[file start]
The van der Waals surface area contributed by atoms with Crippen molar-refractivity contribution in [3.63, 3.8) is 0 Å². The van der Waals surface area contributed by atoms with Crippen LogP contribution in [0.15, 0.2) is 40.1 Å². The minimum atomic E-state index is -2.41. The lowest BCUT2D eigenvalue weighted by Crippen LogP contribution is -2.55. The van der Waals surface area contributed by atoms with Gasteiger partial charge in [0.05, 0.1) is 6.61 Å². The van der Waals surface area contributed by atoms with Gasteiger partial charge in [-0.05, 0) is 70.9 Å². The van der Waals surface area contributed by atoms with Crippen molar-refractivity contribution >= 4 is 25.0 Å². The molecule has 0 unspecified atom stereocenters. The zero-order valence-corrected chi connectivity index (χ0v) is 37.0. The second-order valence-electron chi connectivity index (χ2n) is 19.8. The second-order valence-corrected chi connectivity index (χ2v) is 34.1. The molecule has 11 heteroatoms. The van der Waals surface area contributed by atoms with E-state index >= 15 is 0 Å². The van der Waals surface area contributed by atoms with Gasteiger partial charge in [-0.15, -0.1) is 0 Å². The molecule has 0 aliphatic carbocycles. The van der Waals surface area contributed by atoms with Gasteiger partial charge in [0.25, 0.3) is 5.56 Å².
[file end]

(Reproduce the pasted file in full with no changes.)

The van der Waals surface area contributed by atoms with Crippen molar-refractivity contribution in [3.63, 3.8) is 0 Å². The van der Waals surface area contributed by atoms with Crippen LogP contribution in [0.15, 0.2) is 40.1 Å². The minimum atomic E-state index is -2.41. The lowest BCUT2D eigenvalue weighted by Crippen LogP contribution is -2.55. The van der Waals surface area contributed by atoms with Gasteiger partial charge in [0.05, 0.1) is 6.61 Å². The van der Waals surface area contributed by atoms with Gasteiger partial charge in [-0.05, 0) is 70.9 Å². The van der Waals surface area contributed by atoms with Crippen molar-refractivity contribution >= 4 is 25.0 Å². The molecule has 0 unspecified atom stereocenters. The zero-order valence-corrected chi connectivity index (χ0v) is 37.0. The second-order valence-electron chi connectivity index (χ2n) is 19.8. The second-order valence-corrected chi connectivity index (χ2v) is 34.1. The molecule has 11 heteroatoms. The van der Waals surface area contributed by atoms with E-state index >= 15 is 0 Å². The van der Waals surface area contributed by atoms with Gasteiger partial charge in [-0.15, -0.1) is 0 Å². The molecule has 0 aliphatic carbocycles. The van der Waals surface area contributed by atoms with Gasteiger partial charge in [0.25, 0.3) is 5.56 Å².